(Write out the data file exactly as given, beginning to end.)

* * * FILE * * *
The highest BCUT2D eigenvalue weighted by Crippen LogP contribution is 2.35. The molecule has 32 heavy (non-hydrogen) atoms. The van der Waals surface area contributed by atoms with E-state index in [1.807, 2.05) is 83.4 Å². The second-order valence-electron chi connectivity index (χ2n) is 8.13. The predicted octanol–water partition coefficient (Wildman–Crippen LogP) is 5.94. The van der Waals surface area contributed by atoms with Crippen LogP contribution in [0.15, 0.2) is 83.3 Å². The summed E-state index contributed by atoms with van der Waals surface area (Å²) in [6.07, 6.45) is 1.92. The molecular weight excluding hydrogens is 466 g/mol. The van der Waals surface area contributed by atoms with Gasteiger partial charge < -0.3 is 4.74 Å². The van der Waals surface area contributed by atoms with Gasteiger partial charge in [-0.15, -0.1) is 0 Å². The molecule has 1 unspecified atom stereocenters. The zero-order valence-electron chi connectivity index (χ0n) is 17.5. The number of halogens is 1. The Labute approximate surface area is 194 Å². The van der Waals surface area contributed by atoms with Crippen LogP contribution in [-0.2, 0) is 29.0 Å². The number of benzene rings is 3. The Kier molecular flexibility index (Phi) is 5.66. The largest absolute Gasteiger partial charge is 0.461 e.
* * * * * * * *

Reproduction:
The highest BCUT2D eigenvalue weighted by Crippen LogP contribution is 2.35. The molecule has 32 heavy (non-hydrogen) atoms. The van der Waals surface area contributed by atoms with E-state index in [1.807, 2.05) is 83.4 Å². The second-order valence-electron chi connectivity index (χ2n) is 8.13. The predicted octanol–water partition coefficient (Wildman–Crippen LogP) is 5.94. The van der Waals surface area contributed by atoms with Crippen LogP contribution in [0.15, 0.2) is 83.3 Å². The summed E-state index contributed by atoms with van der Waals surface area (Å²) in [6.07, 6.45) is 1.92. The molecular weight excluding hydrogens is 466 g/mol. The van der Waals surface area contributed by atoms with Gasteiger partial charge < -0.3 is 4.74 Å². The van der Waals surface area contributed by atoms with Gasteiger partial charge in [-0.15, -0.1) is 0 Å². The molecule has 1 unspecified atom stereocenters. The zero-order valence-electron chi connectivity index (χ0n) is 17.5. The number of halogens is 1. The Labute approximate surface area is 194 Å². The van der Waals surface area contributed by atoms with Crippen LogP contribution in [-0.2, 0) is 29.0 Å². The number of benzene rings is 3. The Kier molecular flexibility index (Phi) is 5.66. The largest absolute Gasteiger partial charge is 0.461 e.